Read Kit Carson and the Wild Frontier by Ralph Moody Free Online
Book Title: Kit Carson and the Wild Frontier|
Date of issue: March 1st 2005
ISBN 13: 9780803283046
The author of the book: Ralph Moody
Format files: PDF
The size of the: 2.50 MB
Edition: Bison Books
Read full description of the books Kit Carson and the Wild Frontier:In 1826 an undersized sixteen-year-old apprentice ran away from a saddle maker in Franklin, Missouri, to join one of the first wagon trains crossing the prairie on the Santa Fe Trail. Kit Carson (1809–68) wanted to be a mountain man, and he spent his next sixteen years learning the paths of the West, the ways of its Native inhabitants, and the habits of the beaver, becoming the most successful and respected fur trapper of his time. From 1842 to 1848 he guided John C. Frémont’s mapping expeditions through the Rockies and was instrumental in the U.S. military conquest of California during the Mexican War. In 1853 he was appointed Indian agent at Taos, and later he helped negotiate treaties with the Apaches, Kiowas, Comanches, Arapahos, Cheyennes, and Utes that finally brought peace to the southwestern frontier. Ralph Moody’s biography of Kit Carson, appropriate for readers young and old, is a testament to the judgment and loyalty of the man who had perhaps more influence than any other on the history and development of the American West.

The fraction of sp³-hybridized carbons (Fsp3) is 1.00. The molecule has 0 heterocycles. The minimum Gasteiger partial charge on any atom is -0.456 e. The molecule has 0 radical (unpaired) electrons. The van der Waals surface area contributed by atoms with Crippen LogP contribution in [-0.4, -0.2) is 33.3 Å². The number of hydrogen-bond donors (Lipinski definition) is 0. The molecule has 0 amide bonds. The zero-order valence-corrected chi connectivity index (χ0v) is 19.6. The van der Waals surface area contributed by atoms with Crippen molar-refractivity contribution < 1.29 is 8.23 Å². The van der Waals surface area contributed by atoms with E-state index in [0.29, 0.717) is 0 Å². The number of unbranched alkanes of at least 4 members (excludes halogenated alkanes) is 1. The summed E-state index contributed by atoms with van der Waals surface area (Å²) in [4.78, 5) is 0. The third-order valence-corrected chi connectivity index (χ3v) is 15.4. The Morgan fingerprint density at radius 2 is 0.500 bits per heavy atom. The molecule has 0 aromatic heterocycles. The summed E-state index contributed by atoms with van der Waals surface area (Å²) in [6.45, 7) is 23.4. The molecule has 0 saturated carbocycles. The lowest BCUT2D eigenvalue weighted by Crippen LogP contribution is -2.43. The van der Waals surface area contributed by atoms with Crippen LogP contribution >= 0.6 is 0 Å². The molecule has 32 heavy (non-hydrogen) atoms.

Read information about the authorRalph Moody was an American author who wrote 17 novels and autobiographies about the American West. He was born in East Rochester, New Hampshire, in 1898 but moved to Colorado with his family when he was eight in the hopes that a dry climate would improve his father Charles's tuberculosis. Moody detailed his experiences in Colorado in the first book of the Little Britches series, Father and I Were Ranchers.
After his father died, eleven-year-old Moody assumed the duties of the "man of the house." He and his sister Grace combined ingenuity with hard work in a variety of odd jobs to help their mother provide for their large family. The Moody clan returned to the East Coast some time after Charles's death, but Moody had difficulty readjusting. Following more than one ill-timed run-in with local law enforcement, he left the family home near Boston to live on his grandfather's farm in Maine. His later Little Britches books cover his time in Maine and subsequent travels through Arizona, New Mexico, Nebraska, and Kansas—including stints as a bust sculptor and a horse rider doing "horse falls" for motion pictures—as he worked his way back toward Colorado while continuing to support his family financially.
Moody's formal education was limited, but he had a lifelong interest in learning and self-education. At age 50, he enrolled in a writing class, which eventually led to the publication of Father and I Were Ranchers. In addition to the Little Britches series, Moody wrote a number of books detailing the development of the American West. His books have been described as crude in the language of the times but are highly praised by Moody's readership and have been in continuous publication since 1950.
After a period as livestock business owner in rural Kansas, Moody sent to Massachusetts for his former sweetheart, Edna. They married and moved to Kansas City. They had three children.—Source
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